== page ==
Infection with Nocardia species: clinical spectrum of disease and species distribution in Madrid, Spain, 1978-2001

Infection. 2002 Dec;30(6):338-40. doi: 10.1007/s15010-002-2127-9.


Background: Clinical experience with nocardiosis is very limited in European countries. We describe 34 cases of nocardial infection seen at one Spanish teaching hospital.

Patients and methods: A retrospective review of the clinical features and outcome of nocardial infections was conducted during a 24-year period (1978-2001). All cases were confirmed by culture.

Results: Predisposing factors included immunosuppression and/or pulmonary disease in 85% of patients; eight cases were related to HIV infection. Most isolates were initially identified as Nocardia asteroides complex (97%). The most common clinical form was pulmonary disease (41%), followed by disseminated (15%), cutaneous (12%), cerebral (9%) and articular disease (3%). A high proportion of patients (20%) had pulmonary colonization. Therapy with sulfonamides, imipenem or amikacin was given to 26 patients and a clinical response was observed in 65%. Overall mortality among patients with nocardial disease was 48% (13/27) but only seven patients (26%) died from nocardiosis.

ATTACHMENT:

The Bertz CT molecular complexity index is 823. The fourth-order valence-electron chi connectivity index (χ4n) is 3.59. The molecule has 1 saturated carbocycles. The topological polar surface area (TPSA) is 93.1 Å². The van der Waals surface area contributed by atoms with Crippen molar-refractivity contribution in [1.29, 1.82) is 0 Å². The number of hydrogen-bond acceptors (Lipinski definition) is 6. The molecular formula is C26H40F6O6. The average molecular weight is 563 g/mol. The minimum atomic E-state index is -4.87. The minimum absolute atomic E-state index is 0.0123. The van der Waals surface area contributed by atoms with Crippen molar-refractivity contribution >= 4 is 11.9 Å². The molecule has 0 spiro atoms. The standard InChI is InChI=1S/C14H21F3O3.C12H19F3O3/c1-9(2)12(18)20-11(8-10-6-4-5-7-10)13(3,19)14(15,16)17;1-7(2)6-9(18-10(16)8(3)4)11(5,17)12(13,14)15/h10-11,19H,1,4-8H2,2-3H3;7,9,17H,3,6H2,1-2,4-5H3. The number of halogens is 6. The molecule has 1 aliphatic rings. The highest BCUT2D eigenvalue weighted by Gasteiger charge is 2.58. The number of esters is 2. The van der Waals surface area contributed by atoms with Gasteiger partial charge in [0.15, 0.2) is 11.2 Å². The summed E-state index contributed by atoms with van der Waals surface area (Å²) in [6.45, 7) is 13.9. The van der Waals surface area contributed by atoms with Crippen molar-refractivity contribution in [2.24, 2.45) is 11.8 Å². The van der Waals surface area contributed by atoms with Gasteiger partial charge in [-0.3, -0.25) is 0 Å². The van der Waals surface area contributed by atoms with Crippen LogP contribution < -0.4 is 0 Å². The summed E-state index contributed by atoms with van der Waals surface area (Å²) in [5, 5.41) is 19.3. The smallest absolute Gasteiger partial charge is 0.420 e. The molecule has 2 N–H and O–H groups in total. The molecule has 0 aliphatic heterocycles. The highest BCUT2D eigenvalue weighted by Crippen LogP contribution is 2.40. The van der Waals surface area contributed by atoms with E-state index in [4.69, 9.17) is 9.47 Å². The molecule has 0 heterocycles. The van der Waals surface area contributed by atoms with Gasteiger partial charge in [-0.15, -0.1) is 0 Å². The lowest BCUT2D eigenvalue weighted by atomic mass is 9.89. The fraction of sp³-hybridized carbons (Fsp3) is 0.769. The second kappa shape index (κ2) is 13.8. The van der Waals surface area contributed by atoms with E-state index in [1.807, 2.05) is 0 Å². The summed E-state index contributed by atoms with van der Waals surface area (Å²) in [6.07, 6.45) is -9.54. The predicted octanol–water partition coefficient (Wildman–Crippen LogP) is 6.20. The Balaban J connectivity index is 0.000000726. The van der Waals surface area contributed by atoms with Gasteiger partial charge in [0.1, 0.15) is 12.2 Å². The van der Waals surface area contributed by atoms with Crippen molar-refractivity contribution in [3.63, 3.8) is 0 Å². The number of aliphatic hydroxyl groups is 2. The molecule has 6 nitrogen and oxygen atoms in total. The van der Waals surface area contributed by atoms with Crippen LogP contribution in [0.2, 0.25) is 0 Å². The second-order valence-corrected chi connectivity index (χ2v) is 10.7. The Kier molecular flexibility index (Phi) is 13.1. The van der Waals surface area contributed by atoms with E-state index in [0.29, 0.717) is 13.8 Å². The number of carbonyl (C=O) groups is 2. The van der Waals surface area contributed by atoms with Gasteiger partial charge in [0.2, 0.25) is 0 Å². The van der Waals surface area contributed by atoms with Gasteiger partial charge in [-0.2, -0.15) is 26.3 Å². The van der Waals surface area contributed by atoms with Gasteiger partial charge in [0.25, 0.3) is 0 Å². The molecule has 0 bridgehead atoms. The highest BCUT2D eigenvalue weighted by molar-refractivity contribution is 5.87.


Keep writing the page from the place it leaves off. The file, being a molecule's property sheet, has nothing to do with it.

Conclusion: Nocardiosis remains a rare opportunistic infection that appears in immunosuppressed patients. HIV infection has become a common predisposing condition. The species distribution and disease spectrum are similar to those described in other European countries. Although most patients develop active disease, pulmonary colonization might not be as rare as has generally been assumed. Treatment with sulfonamides is usually effective and many patients may remain free of nocardial disease for a prolonged period.

MeSH terms

  • Adolescent
  • Adult
  • Aged
  • Aged, 80 and over
  • Child
  • Female
  • Humans
  • Male
  • Middle Aged
  • Nocardia Infections / drug therapy
  • Nocardia Infections / epidemiology*
  • Nocardia Infections / microbiology
  • Retrospective Studies
  • Spain / epidemiology
  • Time Factors